Play the percentages with cuts

The reduction in interest rates indicates that inflation is no longer a worry and further adjustments are on the horizon.

The reduction in interest rates indicates that inflation is no longer a worry and further adjustments are on the horizon.

CONGRATULATIONS to me for picking the Reserve Bank's rate cut, even if I did cheat. Well, a little bit.

Since the bond market is unusually sensitive to the goings on - or I should say what isn't going on - in Europe, I just took its word. Not that there was much choice, the way the experts couldn't decide whether they were coming or going.

Right through the GFC and this end game in Europe, the bond market has been a crystal ball for what subsequently transpired. It looked weird at the time but it was right.

So when the 10-year bond yield can't even crawl to 4 per cent, which is less than the official overnight cash rate even after it's been lowered, it's best to pay attention.

Even more so when the yield on three-year bonds is struggling to hold 3 per cent, a dead giveaway there'll be four or five rate cuts next year.

At least that'll save the government interest on the budget deficit.

Not much will be passed on to borrowers, mind you. There's got to be a message there about fixing.

It's a scary insight into how the European sovereign debt crisis will unravel. Rates so low can only mean a global recession.

Luckily, we should escape most of it. As the September quarter national accounts showed, the mining investment boom I keep banging on about is unstoppable.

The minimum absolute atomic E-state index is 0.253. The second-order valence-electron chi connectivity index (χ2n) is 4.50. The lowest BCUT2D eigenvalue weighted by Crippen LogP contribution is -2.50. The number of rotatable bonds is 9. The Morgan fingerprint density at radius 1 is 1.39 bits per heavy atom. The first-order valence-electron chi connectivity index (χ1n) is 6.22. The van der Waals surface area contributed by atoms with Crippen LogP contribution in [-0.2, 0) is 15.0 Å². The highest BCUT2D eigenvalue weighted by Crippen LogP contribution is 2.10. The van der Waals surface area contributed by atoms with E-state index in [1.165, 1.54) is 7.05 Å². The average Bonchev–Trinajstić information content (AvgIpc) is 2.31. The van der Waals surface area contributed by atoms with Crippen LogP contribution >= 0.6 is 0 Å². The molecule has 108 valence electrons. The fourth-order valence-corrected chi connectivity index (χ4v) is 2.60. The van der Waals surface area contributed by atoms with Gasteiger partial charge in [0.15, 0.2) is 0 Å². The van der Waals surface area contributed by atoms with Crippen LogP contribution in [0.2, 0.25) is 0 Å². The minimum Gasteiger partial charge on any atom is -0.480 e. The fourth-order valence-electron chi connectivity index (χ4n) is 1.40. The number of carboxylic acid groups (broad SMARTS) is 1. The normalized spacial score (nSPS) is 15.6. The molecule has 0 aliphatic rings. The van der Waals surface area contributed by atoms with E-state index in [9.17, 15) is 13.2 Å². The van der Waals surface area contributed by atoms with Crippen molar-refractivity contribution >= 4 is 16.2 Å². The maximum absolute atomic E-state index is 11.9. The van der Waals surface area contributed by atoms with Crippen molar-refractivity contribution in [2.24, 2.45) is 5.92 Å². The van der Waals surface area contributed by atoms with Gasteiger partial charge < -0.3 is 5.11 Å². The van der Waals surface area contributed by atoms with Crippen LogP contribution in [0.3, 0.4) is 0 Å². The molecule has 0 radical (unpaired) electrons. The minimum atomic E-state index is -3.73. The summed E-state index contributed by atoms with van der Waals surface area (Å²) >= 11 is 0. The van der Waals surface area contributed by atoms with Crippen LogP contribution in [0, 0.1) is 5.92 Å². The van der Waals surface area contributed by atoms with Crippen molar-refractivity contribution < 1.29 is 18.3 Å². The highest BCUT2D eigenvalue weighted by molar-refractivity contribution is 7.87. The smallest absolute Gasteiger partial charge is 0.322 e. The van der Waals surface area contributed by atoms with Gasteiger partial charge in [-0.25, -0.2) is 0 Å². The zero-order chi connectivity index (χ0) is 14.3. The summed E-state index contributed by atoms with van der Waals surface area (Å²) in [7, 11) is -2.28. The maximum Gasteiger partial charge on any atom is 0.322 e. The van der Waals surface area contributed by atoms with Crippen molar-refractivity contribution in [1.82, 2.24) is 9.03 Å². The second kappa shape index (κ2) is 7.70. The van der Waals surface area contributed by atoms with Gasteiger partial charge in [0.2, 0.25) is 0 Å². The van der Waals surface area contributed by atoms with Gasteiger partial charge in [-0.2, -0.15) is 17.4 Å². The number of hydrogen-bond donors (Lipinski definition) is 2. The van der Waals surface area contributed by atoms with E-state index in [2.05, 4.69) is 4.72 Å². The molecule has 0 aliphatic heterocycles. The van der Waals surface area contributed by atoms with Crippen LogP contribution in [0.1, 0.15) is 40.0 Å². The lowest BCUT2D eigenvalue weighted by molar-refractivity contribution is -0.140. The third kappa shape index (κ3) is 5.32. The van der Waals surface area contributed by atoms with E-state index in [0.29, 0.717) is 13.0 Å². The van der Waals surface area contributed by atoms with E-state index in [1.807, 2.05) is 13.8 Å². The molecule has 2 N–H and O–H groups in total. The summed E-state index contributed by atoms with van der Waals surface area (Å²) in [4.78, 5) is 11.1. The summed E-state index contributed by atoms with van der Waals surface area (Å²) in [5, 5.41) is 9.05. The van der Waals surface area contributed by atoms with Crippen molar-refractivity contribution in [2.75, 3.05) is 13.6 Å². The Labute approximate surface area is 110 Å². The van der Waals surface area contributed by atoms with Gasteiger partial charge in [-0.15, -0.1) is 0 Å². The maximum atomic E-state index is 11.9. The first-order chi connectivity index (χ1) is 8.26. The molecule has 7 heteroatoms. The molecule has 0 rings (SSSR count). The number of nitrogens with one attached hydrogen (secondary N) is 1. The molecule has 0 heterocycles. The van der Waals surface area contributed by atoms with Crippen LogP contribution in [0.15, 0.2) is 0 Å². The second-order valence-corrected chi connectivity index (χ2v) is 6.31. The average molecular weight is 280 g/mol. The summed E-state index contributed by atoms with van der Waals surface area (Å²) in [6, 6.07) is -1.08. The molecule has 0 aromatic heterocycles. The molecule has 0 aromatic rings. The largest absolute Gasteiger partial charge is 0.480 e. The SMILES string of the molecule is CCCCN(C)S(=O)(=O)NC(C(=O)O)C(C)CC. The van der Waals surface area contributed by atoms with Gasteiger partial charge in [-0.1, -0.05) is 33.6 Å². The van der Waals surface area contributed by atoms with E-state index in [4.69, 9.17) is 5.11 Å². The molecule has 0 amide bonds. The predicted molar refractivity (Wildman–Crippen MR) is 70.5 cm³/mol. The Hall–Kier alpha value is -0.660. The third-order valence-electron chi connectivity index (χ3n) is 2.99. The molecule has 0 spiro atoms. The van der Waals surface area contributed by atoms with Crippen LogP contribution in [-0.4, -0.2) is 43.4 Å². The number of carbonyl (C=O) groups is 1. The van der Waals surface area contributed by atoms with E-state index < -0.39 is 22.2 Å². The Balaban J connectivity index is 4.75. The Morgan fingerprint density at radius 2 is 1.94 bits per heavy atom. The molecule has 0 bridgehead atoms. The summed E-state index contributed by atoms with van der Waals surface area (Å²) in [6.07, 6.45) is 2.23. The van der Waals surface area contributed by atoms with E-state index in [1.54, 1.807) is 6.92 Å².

But it will be uncomfortable because the dollar is likely to come back down, though that would be a reprieve of sorts for the rest of the economy.

By the way, if you were worried the government is wimping out in the austerity department, let me tell you public sector spending contracted 7 per cent in the quarter and 10 per cent over the year.

Inflation has officially all but disappeared. It's at 0.3 per cent or an annualised 1.2 per cent.

That sounds suss, I know. Just look at electricity bills, school fees and health costs.

But prices are falling for a lot of things too, such as cars, electronics and, in a good week, sometimes even food.

It tallies closely with the consumer price index, which is a survey - and since the national accounts count everything, that settles it.

For the Reserve Bank, inflation, always an impediment to falling interest rates, is yesterday's problem.

Growing unemployment, unfortunately, is the new challenge. Think small businesses because they generate most new jobs.

Although they got the rate cut this time they may not be any better off. As the economy slows they're considered bigger risks and so the banks bump up the credit margin added to the base rate instead.

Maybe I'm showing my age saying this, but the populist pandering to home borrowers comes at a cost, themselves included.

The truth is the banks have us all by the short and curlies.

Cut lending but not deposit rates and shareholders pay.

Too bad, eh? Except that bank stocks happen to comprise a good part of almost every super portfolio. That's right, you'd finish up paying.

For their part, depositors are typically retirees who have nowhere else to go if their rates drop.

At least home borrowers can go to cheaper non-banks. The cheapest variable loan (try UBank's special 6.14 per cent offer) is a couple of rate cuts below the banks', after they give a discount of about 0.5 per cent if you ask nicely, though I guess they won't be doing that much longer.

For savers who switch to non-banks or online banks there's not much in it.

Look further afield and they take more risk. Still, if the banks keep some of next year's rate cuts up their sleeves, then deposit rates might not drop far at all.

The shoe will be on the other foot but, in the spirit of the season, think of those who'll be paying for it.

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